The military has seized power in Burkina Faso, deposing the democratically elected president.
The coup is the third in West Africa in the last 18 months and comes after protests erupted on Jan. 22 against the government’s inability to stop the rise of Islamist militant attacks in the poor, landlocked West African country.
The attacks, which are part of a broader campaign in Africa’s Sahel region by militants linked to al-Qaeda and the Islamic State, have “destabilized broad swathes of Burkina Faso, displaced 1.4 million people, and caused 2,000 deaths last year alone,” according to the New York Times.
Protesters had been calling for the country’s 64-year-old president, Roch Marc Christian Kaboré, who was first elected in 2015, to resign.
In an address on state TV on Monday Jan. 24, the military said it had been forced to seize power due to the deteriorating security situation in the country and Kaboré’s inability to manage the crisis, according to AP.
A spokesman said Kaboré and other civilian leaders had been captured “without bloodshed” and were being kept “in a secure place,” the New York Times reported.
It also presented Kaboré with a resignation letter that he signed, Reuters reported.
“In the interests of the nation, following events that took place since yesterday, I have decided to resign from my role as president of Burkina Faso,” the letter, which Reuters verified, said.
It said it had dissolved the government and parliament and suspended the constitution. It also instituted a curfew and closed the country’s borders until further notice.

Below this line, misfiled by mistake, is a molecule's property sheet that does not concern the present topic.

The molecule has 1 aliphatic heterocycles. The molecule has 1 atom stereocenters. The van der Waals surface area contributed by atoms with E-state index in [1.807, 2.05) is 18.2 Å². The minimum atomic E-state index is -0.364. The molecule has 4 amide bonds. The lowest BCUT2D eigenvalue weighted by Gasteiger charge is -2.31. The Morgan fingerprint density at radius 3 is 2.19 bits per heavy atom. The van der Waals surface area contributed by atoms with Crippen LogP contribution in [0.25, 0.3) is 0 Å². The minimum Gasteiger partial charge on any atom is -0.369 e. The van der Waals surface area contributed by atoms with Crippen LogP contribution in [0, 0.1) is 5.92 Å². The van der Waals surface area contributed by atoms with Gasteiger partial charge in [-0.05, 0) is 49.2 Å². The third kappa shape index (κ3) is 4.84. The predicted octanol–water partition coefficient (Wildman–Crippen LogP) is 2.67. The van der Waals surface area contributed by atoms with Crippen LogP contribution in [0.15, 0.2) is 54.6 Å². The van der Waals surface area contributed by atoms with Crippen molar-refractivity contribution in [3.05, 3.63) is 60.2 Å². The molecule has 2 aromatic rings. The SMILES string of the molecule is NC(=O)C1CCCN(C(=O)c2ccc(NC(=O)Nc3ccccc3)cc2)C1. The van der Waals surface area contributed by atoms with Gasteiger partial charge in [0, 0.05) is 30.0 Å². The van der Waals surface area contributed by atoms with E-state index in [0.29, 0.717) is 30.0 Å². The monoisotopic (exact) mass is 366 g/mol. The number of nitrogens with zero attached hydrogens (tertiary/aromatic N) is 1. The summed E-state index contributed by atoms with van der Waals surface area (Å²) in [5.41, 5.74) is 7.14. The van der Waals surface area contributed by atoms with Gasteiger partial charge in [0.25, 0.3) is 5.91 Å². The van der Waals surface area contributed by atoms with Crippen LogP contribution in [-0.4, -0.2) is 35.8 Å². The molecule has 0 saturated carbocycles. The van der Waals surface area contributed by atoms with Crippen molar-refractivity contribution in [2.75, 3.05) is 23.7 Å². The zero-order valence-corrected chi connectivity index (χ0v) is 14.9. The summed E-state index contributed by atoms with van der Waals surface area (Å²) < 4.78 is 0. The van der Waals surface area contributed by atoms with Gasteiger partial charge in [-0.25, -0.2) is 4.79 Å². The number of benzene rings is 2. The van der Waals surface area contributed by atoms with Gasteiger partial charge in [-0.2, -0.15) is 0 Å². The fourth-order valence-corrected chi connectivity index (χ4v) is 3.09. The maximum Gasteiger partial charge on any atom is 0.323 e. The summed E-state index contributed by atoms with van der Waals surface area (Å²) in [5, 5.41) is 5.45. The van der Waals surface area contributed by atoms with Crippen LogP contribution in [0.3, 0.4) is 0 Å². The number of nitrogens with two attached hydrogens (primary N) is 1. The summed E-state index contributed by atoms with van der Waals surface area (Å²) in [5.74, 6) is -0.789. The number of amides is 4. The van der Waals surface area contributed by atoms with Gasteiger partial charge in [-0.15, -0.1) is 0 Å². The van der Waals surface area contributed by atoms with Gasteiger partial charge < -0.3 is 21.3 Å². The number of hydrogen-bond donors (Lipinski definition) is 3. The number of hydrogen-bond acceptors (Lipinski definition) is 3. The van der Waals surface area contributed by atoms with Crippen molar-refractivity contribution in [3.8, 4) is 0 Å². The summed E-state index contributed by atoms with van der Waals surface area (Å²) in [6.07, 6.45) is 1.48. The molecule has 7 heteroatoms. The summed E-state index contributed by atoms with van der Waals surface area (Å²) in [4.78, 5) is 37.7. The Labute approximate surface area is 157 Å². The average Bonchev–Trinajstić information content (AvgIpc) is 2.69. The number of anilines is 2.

News of the coup was met with celebrations, as people took to the streets in support of the takeover, which they see as a step towards ending the attacks.
The coup was condemned by the US, the United Nations, as well as the regional political bloc, the Economic Community of West African States, or ECOWAS.
On Friday Jan. 28, ECOWAS suspended Burkina Faso and warned of possible sanctions.
The African Union followed on Monday Jan. 31, suspending Burkina Faso from participating “in all AU activities until the effective restoration of constitutional order,” Al Jazeera reported.
Shortly after on Monday, the military government said it had restored the constitution and appointed the coup leader, Lieutenant-Colonel Paul-Henri Sandaogo Damiba as the head of state for a transitional period.
This is the third military coup in West Africa in the last 18 months, after
ECOWAS has agreed to send a delegation to meet the coup leaders in the capital of Ouagadougou.
The military has said it would work to establish a calendar that is “acceptable for everyone” for holding new elections but did not give further details, AP reported.